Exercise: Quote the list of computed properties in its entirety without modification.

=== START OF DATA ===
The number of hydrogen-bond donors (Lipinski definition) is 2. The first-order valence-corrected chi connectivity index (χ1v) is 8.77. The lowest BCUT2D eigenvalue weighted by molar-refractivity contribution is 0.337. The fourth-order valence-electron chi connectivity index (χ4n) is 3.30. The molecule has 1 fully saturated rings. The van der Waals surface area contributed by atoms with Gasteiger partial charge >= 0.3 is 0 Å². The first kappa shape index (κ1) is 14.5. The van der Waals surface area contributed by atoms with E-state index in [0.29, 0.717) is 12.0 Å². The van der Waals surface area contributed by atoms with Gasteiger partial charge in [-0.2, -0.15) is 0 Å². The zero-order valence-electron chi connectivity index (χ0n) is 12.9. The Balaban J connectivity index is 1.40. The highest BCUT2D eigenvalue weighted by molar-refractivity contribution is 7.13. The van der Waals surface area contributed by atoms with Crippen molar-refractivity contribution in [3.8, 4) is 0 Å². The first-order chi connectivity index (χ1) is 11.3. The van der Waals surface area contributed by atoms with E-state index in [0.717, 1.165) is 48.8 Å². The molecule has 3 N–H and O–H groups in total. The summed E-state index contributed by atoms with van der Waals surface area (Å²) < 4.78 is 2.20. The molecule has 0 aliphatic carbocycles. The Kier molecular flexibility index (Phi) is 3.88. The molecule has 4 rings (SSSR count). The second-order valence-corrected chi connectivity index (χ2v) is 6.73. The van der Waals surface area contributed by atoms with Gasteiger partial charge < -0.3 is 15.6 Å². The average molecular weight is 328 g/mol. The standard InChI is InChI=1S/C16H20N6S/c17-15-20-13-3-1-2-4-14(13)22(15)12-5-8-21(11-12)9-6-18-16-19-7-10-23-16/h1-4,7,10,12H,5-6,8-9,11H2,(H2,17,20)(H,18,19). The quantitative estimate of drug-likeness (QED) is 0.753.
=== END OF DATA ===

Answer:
The number of hydrogen-bond donors (Lipinski definition) is 2. The first-order valence-corrected chi connectivity index (χ1v) is 8.77. The lowest BCUT2D eigenvalue weighted by molar-refractivity contribution is 0.337. The fourth-order valence-electron chi connectivity index (χ4n) is 3.30. The molecule has 1 fully saturated rings. The van der Waals surface area contributed by atoms with Gasteiger partial charge >= 0.3 is 0 Å². The first kappa shape index (κ1) is 14.5. The van der Waals surface area contributed by atoms with E-state index in [0.29, 0.717) is 12.0 Å². The van der Waals surface area contributed by atoms with Gasteiger partial charge in [-0.2, -0.15) is 0 Å². The zero-order valence-electron chi connectivity index (χ0n) is 12.9. The Balaban J connectivity index is 1.40. The highest BCUT2D eigenvalue weighted by molar-refractivity contribution is 7.13. The van der Waals surface area contributed by atoms with Crippen molar-refractivity contribution in [3.8, 4) is 0 Å². The first-order chi connectivity index (χ1) is 11.3. The van der Waals surface area contributed by atoms with E-state index in [0.717, 1.165) is 48.8 Å². The molecule has 3 N–H and O–H groups in total. The summed E-state index contributed by atoms with van der Waals surface area (Å²) < 4.78 is 2.20. The molecule has 0 aliphatic carbocycles. The Kier molecular flexibility index (Phi) is 3.88. The molecule has 4 rings (SSSR count). The second-order valence-corrected chi connectivity index (χ2v) is 6.73. The van der Waals surface area contributed by atoms with Gasteiger partial charge < -0.3 is 15.6 Å². The average molecular weight is 328 g/mol. The standard InChI is InChI=1S/C16H20N6S/c17-15-20-13-3-1-2-4-14(13)22(15)12-5-8-21(11-12)9-6-18-16-19-7-10-23-16/h1-4,7,10,12H,5-6,8-9,11H2,(H2,17,20)(H,18,19). The quantitative estimate of drug-likeness (QED) is 0.753.